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Prediction-based superpage-friendly TLB designs

Abstract : —This work demonstrates that a set of commercial and scale-out applications exhibit significant use of superpages and thus suffer from the fixed and small superpage TLB structures of some modern core designs. Other processors better cope with superpages at the expense of using power-hungry and slow fully-associative TLBs. We consider alternate designs that allow all pages to freely share a single, power-efficient and fast set-associative TLB. We propose a prediction-guided multi-grain TLB design that uses a superpage prediction mechanism to avoid multiple lookups in the common case. In addition, we evaluate the previously proposed skewed TLB [1] which builds on principles similar to those used in skewed associative caches [2]. We enhance the original skewed TLB design by using page size prediction to increase its effective associativity. Our prediction-based multi-grain TLB design delivers more hits and is more power efficient than existing alternatives. The predictor uses a 32-byte prediction table indexed by base register values. I. INTRODUCTION Over the last 50 years virtual memory has been an intrinsic facility of computer systems, providing each process the illusion of an equally large and contiguous address space while enforcing isolation and access control. Page tables act as gate-keepers; they maintain the mappings of virtual pages to physical frames (i.e., translations) along with additional information (e.g., access privileges). Except for a reserved part of memory, any code or data structure which currently resides in the computer's physical memory has such a translation. Page tables are usually organized as multi-level, hierarchical tables with four levels being common for 64-bit systems. Therefore multiple sequential memory references are necessary to retrieve the translation of the smallest supported page size. Hardware Translation Lookaside Buffers (TLBs) cache translations which are the result of accessing the page table (page-walk). A TLB access is in the critical path of each instruction fetch and memory reference; the translation is needed to complete the tag comparison in physically-tagged L1 caches. Thus, a short TLB latency is crucial. There are technology trends that compound making TLB performance and energy critical in today's systems. Physical memory sizes and application footprints have been increasing without a commensurate increase in TLB size and thus coverage. As a result, while TLBs still reap the benefits of spatial and temporal locality due to their entries' coarse tracking granularity, they now fall short of growing workload footprints. The use of superpages (i.e., large contiguous virtual memory regions which map to contiguous physical frames) can extend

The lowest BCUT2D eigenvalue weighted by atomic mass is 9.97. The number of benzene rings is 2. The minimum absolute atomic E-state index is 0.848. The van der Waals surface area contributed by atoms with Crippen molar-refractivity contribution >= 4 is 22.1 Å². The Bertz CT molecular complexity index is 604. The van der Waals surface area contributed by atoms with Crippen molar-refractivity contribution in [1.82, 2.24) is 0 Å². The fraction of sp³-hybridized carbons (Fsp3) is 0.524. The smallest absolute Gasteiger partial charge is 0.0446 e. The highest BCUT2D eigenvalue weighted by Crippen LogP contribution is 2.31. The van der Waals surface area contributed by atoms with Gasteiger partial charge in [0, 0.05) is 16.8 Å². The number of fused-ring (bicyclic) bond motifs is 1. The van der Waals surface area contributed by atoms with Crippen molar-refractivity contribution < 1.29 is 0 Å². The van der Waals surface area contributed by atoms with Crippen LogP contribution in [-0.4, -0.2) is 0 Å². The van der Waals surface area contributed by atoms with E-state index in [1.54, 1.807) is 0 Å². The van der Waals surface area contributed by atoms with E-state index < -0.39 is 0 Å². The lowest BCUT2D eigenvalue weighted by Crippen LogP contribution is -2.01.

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Contributor : André Seznec <>
Submitted on : Friday, September 4, 2015 - 4:39:33 PM
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Misel-Myrto Papadopoulou, Xin Tong, André Seznec, Andreas Moshovos. Prediction-based superpage-friendly TLB designs. 21st IEEE symposium on High Performance Computer Architecture, 2015, San Francisco, United States. ⟨10.1109/HPCA.2015.7056034⟩. ⟨hal-01193176⟩



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